predictor variable (explains criterion variable), criterion variable (variable being explained by predictor)
  44. What are examples of typical quantitative measurement instruments
    mechanical or electronic equipment, observing physical performance, paper-and-pencil or online surveys
  45. What are the three characteristics of a “good” measurement instrument?
    valid, reliable, objective
  46. validity (a quantitative measurement instrument? and example
    when a test instrument is measuring what is intended;questions represent confidence rather than self-esteem
  47. reliability ( a quantitative measurment instrument)and example
    when a test/instrument measures consistently each time it is used; : take a test today on body image and take one tomorrow should have similar scores
  48. objectivity (an example of quantitative measurement instrument) and example
    consistency of the test/instrument administrator during data collection with respect to stability over time and stability of equivalency (free from bias); free from bias exam scores in this class should be similar whether teacher gives it or a student proctors it.
  49. threat to internal validity - selection bias
    (make sure participants selected randomly
  50. What are the typical sections of a research article
    IMRAD: introduction, methods, results and discussion
  51. Introduction what found in
    summary of existing literature, evidence rationale, states problem, hypotheses or question
  52. methods what found in this section
    in depth look at the nature of study several sub sections
  53. results what found in this section
    explains study findings from an analysis standpoint, tables and figures
  54. discussion what found in this section
    results restated without statistical wording, findings compared and contrasted with previous study results, how findings applied in real life, limitations
  55. What is meant by “peer-reviewed”
    other professionals (peers) review and approve the manuscript
  56. How would I go about identifying a problem for a research project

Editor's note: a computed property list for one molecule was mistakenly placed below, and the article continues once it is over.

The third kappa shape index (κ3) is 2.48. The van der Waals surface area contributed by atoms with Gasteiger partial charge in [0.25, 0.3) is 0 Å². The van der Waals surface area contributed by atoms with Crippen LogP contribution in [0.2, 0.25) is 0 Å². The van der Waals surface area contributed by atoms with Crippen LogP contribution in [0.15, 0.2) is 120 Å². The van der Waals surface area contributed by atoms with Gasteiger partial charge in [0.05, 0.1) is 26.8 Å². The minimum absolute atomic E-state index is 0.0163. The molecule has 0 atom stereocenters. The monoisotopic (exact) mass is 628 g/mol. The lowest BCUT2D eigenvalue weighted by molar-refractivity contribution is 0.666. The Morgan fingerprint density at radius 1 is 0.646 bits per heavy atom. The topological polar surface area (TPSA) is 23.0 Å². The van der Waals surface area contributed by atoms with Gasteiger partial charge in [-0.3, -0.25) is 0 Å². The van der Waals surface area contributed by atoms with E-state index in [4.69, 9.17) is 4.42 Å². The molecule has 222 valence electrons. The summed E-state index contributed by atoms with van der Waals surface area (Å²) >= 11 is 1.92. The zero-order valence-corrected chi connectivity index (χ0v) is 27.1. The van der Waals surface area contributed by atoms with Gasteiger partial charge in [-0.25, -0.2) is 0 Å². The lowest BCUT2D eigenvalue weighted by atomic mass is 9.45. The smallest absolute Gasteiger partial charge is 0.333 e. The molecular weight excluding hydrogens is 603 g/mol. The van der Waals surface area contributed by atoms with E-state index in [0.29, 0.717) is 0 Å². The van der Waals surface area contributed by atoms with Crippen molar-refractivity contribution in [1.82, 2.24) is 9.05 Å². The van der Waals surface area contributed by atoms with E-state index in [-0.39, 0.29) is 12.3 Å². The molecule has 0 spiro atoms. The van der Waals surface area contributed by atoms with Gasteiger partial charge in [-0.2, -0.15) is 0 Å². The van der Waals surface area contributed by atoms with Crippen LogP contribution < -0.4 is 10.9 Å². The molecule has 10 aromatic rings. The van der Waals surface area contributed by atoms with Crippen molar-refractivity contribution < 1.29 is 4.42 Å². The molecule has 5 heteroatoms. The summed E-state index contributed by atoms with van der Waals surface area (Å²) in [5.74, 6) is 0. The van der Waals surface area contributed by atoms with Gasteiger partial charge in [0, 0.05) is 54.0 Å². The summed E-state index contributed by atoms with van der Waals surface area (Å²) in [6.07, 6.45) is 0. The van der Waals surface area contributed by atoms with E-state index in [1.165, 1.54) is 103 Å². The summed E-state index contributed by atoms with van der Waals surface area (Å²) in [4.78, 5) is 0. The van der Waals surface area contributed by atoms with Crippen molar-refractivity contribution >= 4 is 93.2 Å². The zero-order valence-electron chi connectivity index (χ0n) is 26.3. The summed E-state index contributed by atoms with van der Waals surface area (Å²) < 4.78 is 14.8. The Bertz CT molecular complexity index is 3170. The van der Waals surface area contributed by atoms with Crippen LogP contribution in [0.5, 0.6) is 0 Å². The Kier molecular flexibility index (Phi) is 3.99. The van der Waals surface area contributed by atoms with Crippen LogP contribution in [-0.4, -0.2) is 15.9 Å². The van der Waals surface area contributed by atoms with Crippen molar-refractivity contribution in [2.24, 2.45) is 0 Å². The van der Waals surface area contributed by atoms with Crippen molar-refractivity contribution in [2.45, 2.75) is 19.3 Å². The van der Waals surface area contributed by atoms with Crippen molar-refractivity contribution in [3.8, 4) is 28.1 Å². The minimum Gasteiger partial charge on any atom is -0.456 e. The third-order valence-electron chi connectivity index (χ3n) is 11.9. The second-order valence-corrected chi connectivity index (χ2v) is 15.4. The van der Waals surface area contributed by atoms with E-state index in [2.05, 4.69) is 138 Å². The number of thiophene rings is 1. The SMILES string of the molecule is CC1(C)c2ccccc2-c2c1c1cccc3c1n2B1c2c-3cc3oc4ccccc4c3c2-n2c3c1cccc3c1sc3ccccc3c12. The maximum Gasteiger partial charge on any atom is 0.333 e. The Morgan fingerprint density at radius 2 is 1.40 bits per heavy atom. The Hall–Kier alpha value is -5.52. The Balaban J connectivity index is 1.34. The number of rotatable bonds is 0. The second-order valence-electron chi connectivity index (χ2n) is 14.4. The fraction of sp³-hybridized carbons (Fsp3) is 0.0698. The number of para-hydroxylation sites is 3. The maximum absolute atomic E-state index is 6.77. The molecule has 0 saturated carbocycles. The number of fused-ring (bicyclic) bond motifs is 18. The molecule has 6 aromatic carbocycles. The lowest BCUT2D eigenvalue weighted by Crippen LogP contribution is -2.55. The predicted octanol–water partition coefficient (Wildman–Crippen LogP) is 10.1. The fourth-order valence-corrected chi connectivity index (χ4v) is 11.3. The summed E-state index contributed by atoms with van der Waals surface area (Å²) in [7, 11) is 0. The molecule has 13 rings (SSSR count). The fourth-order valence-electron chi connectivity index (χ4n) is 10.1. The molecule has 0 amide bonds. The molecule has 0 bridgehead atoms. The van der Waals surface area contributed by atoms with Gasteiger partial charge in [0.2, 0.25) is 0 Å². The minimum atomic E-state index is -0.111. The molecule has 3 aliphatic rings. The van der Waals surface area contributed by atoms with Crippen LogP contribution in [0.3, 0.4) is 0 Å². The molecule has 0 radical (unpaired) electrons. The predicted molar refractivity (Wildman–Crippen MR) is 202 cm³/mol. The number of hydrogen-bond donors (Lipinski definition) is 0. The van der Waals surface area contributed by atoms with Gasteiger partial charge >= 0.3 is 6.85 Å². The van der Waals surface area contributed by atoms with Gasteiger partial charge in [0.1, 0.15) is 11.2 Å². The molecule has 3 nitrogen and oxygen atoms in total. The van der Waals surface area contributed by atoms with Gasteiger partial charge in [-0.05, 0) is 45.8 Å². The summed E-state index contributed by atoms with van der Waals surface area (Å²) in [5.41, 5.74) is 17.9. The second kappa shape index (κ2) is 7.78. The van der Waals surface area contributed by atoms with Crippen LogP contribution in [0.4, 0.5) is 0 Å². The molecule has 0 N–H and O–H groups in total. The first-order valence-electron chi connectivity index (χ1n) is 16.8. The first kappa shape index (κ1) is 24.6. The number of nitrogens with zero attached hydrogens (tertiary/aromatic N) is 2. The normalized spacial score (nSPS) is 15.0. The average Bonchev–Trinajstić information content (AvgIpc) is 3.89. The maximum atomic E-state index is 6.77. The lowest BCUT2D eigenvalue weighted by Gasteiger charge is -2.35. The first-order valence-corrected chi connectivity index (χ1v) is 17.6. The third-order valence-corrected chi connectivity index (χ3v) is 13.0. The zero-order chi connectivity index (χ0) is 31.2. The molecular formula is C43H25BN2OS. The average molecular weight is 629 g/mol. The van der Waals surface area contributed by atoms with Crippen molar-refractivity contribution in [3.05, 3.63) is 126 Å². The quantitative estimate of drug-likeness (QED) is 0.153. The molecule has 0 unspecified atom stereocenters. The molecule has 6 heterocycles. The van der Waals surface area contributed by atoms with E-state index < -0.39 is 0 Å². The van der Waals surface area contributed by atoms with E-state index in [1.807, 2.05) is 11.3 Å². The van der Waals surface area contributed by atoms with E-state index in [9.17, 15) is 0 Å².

self reflection: why did you choose your particular emphasis, what about it interest you; professional organizations: what are others in your field working on; faculty in your department: what are they up to
  57. What criteria should I consider when deciding on a research topic
    passion (really interest you); practical value (can be useful); feasibility (time money resources); critical mass (research warranted)
  58. What is meant by concept mapping
    a way to diagram relationships among ideas helps develop research topic (brainstorming), free think ideas, look for themes among ideas, put ideas in categories
  59. What do I use to guide the decision-making process when I get to Step 4 in the Scientific Method
    based on your research question. quantitative, qualitative, mixed-method approach
  60. When would I choose a quantitative approach for my research
    if involves current or past conditions (descriptive); relationships (correlation); differences effects on a particular outcome (experimental); numerical data analyzed with statistics
  61. When would I use Descriptive Research
    current or past conditions – specific setting-describe
  62. What is meant by Survey Research which is under descriptive research
    most popular, characterized by the collection of data using questionnaire forms
  63. What are the different types of items we might use on a survey or questionnaire?
    categorical items, scale items
  64. What are the advantages/disadvantages of including “neutral” responses in a scale
    not including may result in misrepresenting respondents view, helps so people maybe don’t lie because they don’t know which one to pick
  65. What are the tips to follow when creating a survey questionnaire